Key Lawmakers Stand By Aussie Gov’t Over Scandal
CANBERRA, Australia (AP) - Key independent lawmakers said on Monday they will stand by Australia’s embattled government after the parliamentary speaker temporarily stepped aside over allegations of sexual harassment and fraud.
The opposition has called on independents Tony Windsor and Rob Oakeshott to bring down the minority government with a no-confidence vote in response to the scandal enveloping the government’s choice of House of Representatives speaker, Peter Slipper.
Slipper stepped aside Sunday while police investigate allegations leveled by a former staffer last week that Slipper misused taxi payment vouchers while traveling by limousine in Sydney on three occasions this year.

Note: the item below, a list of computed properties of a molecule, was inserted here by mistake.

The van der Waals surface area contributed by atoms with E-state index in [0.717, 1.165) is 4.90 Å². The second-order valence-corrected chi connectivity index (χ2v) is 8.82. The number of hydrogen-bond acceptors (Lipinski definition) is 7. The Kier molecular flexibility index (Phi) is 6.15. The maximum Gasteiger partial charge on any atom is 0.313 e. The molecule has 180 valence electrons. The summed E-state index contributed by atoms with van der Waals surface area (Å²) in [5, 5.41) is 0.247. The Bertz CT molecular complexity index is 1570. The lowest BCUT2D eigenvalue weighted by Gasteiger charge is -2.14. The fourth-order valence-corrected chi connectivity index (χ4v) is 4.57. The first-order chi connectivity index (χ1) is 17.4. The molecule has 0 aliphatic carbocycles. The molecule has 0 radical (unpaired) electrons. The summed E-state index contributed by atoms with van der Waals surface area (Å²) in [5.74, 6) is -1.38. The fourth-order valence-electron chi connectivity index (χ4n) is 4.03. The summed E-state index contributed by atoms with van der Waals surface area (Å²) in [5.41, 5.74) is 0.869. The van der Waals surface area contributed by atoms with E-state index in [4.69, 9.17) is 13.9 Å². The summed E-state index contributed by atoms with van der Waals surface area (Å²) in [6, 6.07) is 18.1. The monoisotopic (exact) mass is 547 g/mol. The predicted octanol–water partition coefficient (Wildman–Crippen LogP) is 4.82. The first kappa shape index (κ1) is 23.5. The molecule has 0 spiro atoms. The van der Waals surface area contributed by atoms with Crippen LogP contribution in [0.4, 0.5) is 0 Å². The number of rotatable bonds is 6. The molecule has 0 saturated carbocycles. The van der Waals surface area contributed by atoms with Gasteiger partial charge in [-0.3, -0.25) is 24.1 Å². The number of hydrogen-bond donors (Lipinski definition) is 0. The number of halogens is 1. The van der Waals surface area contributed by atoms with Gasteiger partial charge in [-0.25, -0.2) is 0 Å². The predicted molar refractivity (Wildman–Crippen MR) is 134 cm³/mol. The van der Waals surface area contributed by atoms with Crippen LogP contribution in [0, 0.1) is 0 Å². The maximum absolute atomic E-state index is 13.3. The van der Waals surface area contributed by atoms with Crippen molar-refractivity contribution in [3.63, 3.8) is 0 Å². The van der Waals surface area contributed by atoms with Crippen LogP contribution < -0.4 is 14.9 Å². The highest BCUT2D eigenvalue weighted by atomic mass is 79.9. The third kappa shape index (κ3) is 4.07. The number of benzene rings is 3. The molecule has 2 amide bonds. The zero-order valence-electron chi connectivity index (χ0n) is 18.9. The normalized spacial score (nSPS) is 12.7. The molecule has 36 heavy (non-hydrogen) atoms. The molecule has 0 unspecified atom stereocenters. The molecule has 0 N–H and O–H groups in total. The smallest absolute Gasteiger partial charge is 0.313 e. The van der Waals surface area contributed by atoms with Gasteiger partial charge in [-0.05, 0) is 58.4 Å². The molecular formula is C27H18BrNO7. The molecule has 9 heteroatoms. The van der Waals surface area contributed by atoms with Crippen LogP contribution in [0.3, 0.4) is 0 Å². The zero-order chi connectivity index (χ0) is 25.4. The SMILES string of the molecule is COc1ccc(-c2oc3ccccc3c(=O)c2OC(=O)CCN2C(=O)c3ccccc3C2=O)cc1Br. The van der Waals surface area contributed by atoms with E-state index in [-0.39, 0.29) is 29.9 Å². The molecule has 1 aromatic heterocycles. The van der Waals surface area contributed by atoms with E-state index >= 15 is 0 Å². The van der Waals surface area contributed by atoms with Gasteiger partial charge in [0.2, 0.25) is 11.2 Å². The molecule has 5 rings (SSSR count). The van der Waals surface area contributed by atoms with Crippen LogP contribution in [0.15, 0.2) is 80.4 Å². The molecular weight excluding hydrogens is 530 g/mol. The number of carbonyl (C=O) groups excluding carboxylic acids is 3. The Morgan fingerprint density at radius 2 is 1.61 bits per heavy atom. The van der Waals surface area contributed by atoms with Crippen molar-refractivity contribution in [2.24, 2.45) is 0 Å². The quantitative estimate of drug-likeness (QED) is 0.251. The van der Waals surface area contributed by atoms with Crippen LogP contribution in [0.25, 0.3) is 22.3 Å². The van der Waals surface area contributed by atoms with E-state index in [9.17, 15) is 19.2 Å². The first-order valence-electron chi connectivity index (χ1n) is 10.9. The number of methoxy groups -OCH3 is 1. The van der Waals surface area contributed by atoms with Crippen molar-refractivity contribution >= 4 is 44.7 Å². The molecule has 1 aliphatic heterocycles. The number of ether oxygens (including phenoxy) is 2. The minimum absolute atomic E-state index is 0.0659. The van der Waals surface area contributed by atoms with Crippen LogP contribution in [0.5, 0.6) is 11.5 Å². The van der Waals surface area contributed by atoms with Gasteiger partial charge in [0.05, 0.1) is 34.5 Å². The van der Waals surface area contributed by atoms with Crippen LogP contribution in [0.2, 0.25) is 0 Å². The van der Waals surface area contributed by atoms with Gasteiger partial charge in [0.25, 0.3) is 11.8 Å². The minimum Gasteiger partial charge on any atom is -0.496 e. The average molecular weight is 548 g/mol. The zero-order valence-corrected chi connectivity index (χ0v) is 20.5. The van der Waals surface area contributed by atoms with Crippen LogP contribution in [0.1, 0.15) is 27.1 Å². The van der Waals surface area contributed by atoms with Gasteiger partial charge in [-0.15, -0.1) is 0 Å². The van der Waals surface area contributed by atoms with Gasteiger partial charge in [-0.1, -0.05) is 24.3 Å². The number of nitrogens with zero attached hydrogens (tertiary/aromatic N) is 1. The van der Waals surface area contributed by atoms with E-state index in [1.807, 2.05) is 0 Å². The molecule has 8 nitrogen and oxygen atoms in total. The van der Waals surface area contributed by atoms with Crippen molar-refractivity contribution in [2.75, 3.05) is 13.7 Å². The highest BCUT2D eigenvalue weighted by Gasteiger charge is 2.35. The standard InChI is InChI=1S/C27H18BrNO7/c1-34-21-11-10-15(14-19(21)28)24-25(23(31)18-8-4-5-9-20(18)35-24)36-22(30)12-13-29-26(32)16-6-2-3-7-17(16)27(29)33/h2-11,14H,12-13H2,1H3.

The same staffer, James Ashby, 33, is also suing Slipper in the Federal Court for sexual harassment, alleging that Slipper only employed him as a media adviser in pursuit of gay sex. Slipper, 62, who is married with two adult children from a previous relationship, denies all allegations.
Oakeshott described the scandal as the "darkest days" of the Parliament since it was elected in 2010. But he said it did not affect his pledge to support Prime Minister Julia Gillard’s minority Labor Party government.
"I still hope we live in a country where people are innocent until proven guilty even if they are high-profile members of Parliament holding the highest office in the Australian Parliament," Oakeshott told Australian Broadcasting Corp.
Windsor said his agreement with Gillard to support her government had not been breached.
"I haven’t seen anything that would breach the agreement," Windsor said. "If there’s corrupt activity (within government) or maladministration, let’s see it."